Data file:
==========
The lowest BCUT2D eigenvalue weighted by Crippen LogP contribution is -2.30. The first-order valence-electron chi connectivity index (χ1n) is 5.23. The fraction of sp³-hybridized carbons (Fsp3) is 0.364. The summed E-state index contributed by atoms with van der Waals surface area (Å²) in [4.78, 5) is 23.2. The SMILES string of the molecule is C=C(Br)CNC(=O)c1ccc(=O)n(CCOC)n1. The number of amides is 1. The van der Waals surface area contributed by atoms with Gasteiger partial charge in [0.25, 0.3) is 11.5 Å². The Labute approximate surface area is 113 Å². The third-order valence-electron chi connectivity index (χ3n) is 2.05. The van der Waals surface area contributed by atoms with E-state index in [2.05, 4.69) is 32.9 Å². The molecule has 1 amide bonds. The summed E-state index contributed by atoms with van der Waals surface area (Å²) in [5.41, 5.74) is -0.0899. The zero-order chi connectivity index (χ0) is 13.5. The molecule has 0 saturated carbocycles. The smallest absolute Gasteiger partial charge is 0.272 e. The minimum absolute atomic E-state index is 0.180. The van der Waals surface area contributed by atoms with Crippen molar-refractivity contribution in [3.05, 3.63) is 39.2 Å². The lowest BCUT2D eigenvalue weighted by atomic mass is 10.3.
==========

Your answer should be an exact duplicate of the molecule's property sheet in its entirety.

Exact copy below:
The lowest BCUT2D eigenvalue weighted by Crippen LogP contribution is -2.30. The first-order valence-electron chi connectivity index (χ1n) is 5.23. The fraction of sp³-hybridized carbons (Fsp3) is 0.364. The summed E-state index contributed by atoms with van der Waals surface area (Å²) in [4.78, 5) is 23.2. The SMILES string of the molecule is C=C(Br)CNC(=O)c1ccc(=O)n(CCOC)n1. The number of amides is 1. The van der Waals surface area contributed by atoms with Gasteiger partial charge in [0.25, 0.3) is 11.5 Å². The Labute approximate surface area is 113 Å². The third-order valence-electron chi connectivity index (χ3n) is 2.05. The van der Waals surface area contributed by atoms with E-state index in [2.05, 4.69) is 32.9 Å². The molecule has 1 amide bonds. The summed E-state index contributed by atoms with van der Waals surface area (Å²) in [5.41, 5.74) is -0.0899. The zero-order chi connectivity index (χ0) is 13.5. The molecule has 0 saturated carbocycles. The smallest absolute Gasteiger partial charge is 0.272 e. The minimum absolute atomic E-state index is 0.180. The van der Waals surface area contributed by atoms with Crippen molar-refractivity contribution in [3.05, 3.63) is 39.2 Å². The lowest BCUT2D eigenvalue weighted by atomic mass is 10.3.